A Second Take on HP’s Discontinuation of PageWide Office Products
Big things expected from HP’s A3 laser line moving forward
HP’s decision to discontinue the sale of its PageWide office products in late July may have come as a shock to many…but should it have? Granted, while we were all truly surprised with the move, the writing may have been on the wall dating back several years.
|HP PageWide Managed Color MFP P77940dns|
For one, the A3 inkjet lineup for HP was last refreshed in 2017 and 2018. That’s a long time considering that, on the A3 laser side, HP’s lineup has been refreshed every two years. There were also intermittent reports on poor performance of the HP PageWide products in the field, in which reliability was (at times) an issue in higher volume accounts. And as mentioned in our piece last month, to get the best image quality possible, HP specified that PageWide devices should use a particular grade of paper. Yet, dealers found that some customers were reluctant to do so, leading to dissatisfaction with the devices.
The pandemic has not helped matters and may in fact be one of (if not the) major underlying factor in this decision. More and more people are working from home on a full-time basis, while others are working in more hybrid environments, only going to the office a few days per week. While the future office configuration is yet to be determined, the industry may never return to its pre-pandemic levels in the higher volume office space. Given these factors, there is less of a need to have two technologies competing over the same environments, essentially cannibalizing one another. This is especially true when one (in this case PageWide) is likely to have been missing the ROI mark considering lower than anticipated sales.
The PageWide line, and its message regarding sustainability and energy saving, resonated much stronger in Europe than in North America. No doubt there is a bias toward laser in North America, as laser is the dominant technology in the office space. And according to HP, the difference between office laser and inkjet technologies has been significantly decreasing when it comes to device footprint, acquisition cost, ongoing running costs, and energy consumption.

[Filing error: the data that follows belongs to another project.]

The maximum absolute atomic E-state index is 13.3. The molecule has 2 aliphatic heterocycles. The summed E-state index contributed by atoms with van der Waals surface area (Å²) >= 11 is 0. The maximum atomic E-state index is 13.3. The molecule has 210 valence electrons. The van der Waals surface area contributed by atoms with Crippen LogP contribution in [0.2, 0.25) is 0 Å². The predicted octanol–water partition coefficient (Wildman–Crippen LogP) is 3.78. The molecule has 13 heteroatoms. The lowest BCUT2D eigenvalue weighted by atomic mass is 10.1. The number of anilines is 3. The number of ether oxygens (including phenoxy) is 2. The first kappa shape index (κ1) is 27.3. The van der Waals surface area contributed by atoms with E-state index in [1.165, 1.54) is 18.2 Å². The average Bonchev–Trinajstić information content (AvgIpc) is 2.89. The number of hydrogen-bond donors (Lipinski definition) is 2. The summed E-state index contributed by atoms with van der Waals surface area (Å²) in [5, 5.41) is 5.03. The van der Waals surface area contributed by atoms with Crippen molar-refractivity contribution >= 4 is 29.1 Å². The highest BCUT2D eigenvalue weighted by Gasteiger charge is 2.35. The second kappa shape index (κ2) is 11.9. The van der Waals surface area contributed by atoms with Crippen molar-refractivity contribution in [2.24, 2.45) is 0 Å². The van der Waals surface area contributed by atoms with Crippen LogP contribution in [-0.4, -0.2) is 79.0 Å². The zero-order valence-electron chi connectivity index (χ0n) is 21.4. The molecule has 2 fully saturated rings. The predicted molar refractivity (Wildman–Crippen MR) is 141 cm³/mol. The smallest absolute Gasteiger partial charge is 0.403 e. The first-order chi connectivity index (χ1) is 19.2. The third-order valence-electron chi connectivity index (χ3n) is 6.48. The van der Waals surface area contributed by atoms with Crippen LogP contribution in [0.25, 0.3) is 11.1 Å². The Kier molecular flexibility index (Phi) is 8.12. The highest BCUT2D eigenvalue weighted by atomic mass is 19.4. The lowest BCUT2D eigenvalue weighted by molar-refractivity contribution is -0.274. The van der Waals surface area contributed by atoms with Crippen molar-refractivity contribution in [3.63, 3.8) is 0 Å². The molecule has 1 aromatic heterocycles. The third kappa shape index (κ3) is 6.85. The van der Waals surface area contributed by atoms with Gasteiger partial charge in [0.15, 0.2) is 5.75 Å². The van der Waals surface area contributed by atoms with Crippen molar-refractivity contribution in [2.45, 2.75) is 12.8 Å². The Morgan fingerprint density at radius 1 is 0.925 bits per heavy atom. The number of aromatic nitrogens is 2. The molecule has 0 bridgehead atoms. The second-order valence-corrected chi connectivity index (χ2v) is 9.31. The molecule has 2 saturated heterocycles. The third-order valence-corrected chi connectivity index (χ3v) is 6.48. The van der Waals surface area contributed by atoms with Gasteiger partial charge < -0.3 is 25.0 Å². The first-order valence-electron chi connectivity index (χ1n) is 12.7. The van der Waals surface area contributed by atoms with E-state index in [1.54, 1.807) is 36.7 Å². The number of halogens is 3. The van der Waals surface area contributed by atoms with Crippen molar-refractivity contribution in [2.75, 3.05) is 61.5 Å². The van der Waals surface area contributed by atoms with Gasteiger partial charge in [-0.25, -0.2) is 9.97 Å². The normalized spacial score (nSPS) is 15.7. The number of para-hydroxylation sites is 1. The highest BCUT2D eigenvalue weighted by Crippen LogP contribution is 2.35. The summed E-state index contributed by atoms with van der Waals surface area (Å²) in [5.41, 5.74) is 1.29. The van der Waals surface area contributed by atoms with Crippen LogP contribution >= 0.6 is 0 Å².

In addition, we have seen steady improvement in performance over time as the last several generations of HP’s A3 laser products have come into our labs for testing. In fact, HP’s most recent A3 laser lineup tacked on more than 1.5 million impressions in our labs across speed segments two though four (21-69 ppm), and collectively earned an average reliability score of 9.5 out of 10, or Excellent, overall. If that kind of performance growth continues, HP is strongly positioning itself to become a major player in the A3 laser space with what we assume will be their upcoming generation of products.
With this news of HP’s departure, Epson (to a large degree) will be the sole provider of line-head inkjet technology in the office space. What’s different with Epson is that, unlike HP and Canon, inkjet is its core fundamental technology. Epson is very likely to continue investing in inkjet, and in all the advantages it believes inkjet to hold in the office space moving forward. We’ll be talking to Epson in early September to get their take on HP’s inkjet exit, and more on its strategy, as the company embarks on the journey of being the flag bearer for inkjet technology in the office in the years ahead.
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